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Sunday, February 14, 2010

The Hypocrisy Strategy


posted by Silvana
I trust Rachel Maddow. I trust her a lot. I don't always agree with her choices as a host, but as a commentator? I've never seen anyone on television who reliably speaks my knee-jerk reactions in such a clear and compelling way. She's phenomenal.

So it's been a little jarring this week to find myself disagreeing with her over and over again. I've been watching her show a lot this week, and just saw her on Meet The Press. And I am still confused by why she is pushing a strategy that I think is wrong-headed and ineffective.

I call it the Hypocrisy Strategy.

I should say as a preface that I've been lukewarm on hypocrisy for a while now. I think it's completely taken over the political discourse as a rhetorical tool, and that makes me angry. Because focusing on hypocrisy--assailing your political opponents by pointing to discrepancies between two actions they take--ignores the lived reality of human experience, and it ignores truth. Lived Reality and Truth: two things that are vitally important to any effort to improve the lives of actual people.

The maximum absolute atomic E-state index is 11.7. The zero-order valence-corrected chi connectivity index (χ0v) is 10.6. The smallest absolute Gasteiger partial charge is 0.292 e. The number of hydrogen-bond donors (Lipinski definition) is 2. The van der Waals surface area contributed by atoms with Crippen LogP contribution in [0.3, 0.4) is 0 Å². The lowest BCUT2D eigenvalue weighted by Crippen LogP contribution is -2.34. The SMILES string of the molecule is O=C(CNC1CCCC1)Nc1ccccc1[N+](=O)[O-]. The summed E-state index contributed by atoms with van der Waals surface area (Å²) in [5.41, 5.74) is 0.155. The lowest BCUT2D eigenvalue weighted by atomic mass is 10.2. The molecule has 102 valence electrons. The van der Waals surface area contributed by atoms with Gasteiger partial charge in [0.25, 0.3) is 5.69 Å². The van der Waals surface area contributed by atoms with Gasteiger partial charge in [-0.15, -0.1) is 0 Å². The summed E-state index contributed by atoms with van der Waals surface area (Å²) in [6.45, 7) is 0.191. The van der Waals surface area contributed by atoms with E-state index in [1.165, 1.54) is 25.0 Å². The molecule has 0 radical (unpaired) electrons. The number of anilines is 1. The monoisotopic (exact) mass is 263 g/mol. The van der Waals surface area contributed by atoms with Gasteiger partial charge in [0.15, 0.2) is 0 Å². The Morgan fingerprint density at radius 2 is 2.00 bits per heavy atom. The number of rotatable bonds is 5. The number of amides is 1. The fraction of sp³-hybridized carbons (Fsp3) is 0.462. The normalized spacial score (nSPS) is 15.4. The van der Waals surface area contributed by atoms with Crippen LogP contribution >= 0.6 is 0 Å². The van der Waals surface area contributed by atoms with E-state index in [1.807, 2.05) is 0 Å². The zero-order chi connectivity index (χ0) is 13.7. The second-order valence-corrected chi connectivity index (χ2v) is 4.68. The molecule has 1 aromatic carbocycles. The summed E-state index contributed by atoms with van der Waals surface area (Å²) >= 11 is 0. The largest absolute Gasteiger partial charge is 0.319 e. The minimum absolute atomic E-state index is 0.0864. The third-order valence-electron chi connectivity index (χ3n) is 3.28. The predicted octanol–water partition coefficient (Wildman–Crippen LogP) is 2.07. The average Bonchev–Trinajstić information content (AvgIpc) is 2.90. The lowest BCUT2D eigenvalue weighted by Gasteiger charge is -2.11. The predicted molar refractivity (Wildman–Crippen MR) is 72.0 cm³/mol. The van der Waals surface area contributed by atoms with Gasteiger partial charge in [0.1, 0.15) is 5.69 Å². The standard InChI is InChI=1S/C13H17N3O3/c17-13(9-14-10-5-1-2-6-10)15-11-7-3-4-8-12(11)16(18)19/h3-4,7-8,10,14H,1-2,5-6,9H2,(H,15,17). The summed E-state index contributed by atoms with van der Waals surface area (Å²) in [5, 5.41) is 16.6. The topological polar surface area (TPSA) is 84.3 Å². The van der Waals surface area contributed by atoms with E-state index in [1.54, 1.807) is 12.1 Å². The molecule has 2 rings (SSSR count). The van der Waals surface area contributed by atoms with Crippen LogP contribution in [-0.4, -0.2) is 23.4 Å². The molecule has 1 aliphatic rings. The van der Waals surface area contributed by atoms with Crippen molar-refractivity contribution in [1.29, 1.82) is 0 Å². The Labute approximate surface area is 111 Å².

Rachel has been hitting the hypocrisy strategy hard this week. Her argument is this: Republicans voted against the stimulus package, and publicly railed against government spending. Then, when the money from the Recovery Package flowed out from Washington, those same Republican congressmen and senators praised the spending in their own states. Allegation: hypocrisy.



After the litany of examples of Republicans praising the spending in their own states, Rachel's ultimate conclusion is a sound one: "Republicans don't care about policy." That is true. That is, in fact, the point. But I'm skeptical of the hypocrisy argument as a way to get there.